The class discussion on the biodiversity of food was really enlightening for me and it got me thinking about the food that I consume at school and at home. So much of our food has travel as far as it does in order to reach our supermarkets, and I didn’t realize how great an impact that has on the quality of the food and the environment in which it grows.
I come from a pretty big family, so our trips to the grocery store are weekly and bulky. There are seven of us in my house, and now that my brothers and I are grown up and have different schedules, our dinners tend to be quick, easy to fix meals. This usually means frozen pizza, or chicken nuggets, or macaroni and cheese with peas from a can. Our bananas and apples and oranges are purchased year round, and when I’m home, there are always raspberries in the fridge (raspberries are my favorite). I never stopped to think about whether or not the fruit is in season, or about how far my food is actually traveling. Needless to say, convenience is a bigger priority in my house than where the food comes from.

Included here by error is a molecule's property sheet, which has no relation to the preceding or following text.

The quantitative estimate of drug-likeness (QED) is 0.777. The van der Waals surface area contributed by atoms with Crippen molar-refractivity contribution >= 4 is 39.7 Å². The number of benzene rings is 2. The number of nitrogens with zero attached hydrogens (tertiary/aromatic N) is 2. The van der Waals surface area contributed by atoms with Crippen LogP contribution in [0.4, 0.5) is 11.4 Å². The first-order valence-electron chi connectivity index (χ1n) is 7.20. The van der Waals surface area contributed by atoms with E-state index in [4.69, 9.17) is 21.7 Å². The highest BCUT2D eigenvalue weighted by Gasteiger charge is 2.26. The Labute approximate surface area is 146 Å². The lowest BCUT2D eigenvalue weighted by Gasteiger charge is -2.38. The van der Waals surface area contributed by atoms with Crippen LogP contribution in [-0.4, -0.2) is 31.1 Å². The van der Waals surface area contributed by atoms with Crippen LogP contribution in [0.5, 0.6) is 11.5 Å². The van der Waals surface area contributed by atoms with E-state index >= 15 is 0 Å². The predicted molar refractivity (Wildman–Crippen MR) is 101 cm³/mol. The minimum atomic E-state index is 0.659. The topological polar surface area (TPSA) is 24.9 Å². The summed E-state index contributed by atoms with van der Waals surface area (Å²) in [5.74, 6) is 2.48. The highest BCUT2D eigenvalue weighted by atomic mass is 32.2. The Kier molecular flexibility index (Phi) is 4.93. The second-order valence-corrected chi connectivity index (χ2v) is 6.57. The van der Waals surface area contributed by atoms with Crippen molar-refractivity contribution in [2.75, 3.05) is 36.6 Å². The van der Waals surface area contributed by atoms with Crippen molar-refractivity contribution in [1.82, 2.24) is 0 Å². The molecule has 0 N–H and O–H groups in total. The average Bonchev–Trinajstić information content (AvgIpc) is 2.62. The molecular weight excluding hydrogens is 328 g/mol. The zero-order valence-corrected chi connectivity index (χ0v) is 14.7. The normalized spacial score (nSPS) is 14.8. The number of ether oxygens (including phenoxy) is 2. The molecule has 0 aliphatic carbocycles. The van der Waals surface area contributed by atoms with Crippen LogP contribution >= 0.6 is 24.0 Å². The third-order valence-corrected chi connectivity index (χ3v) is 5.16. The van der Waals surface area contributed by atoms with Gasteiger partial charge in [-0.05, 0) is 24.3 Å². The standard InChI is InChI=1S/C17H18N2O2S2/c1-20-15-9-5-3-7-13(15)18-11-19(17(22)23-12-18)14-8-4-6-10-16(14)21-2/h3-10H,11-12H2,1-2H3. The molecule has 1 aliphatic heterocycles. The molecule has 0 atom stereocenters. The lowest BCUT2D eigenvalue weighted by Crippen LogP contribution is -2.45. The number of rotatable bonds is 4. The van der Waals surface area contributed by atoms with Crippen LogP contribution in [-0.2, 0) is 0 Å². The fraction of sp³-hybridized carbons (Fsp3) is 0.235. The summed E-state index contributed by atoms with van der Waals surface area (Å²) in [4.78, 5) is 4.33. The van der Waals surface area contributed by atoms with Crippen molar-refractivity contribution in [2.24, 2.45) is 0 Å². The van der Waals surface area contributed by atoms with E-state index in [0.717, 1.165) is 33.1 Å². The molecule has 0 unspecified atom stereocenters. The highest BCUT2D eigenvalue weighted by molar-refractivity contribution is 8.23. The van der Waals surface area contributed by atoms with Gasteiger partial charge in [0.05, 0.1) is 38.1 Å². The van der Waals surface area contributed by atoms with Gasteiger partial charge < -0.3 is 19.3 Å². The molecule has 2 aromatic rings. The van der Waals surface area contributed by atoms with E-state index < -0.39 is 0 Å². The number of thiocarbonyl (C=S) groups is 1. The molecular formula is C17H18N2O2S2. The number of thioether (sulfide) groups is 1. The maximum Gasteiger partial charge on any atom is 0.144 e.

But our class made me wonder how much more inconvenient it would actually be to try purchasing more locally grown fruits and vegetables. “Locavore” is a term I’ve never heard before last class, but I found that there are actually a lot of resources online for locally grown food near my city. I found a blog that is dedicated to posting recipes for meals that you can make with food purchased from specific farms near the city. There’s a farmer’s market that happens on the weekends in the summer not far from where I live, and I think it’d be really worthwhile to check it out sometime.
I doubt that my family, being as big and as busy as it is, would be able to switch to a completely local diet, but I’m glad to know that there are healthier, environmentally friendlier options that are easily accessible to me.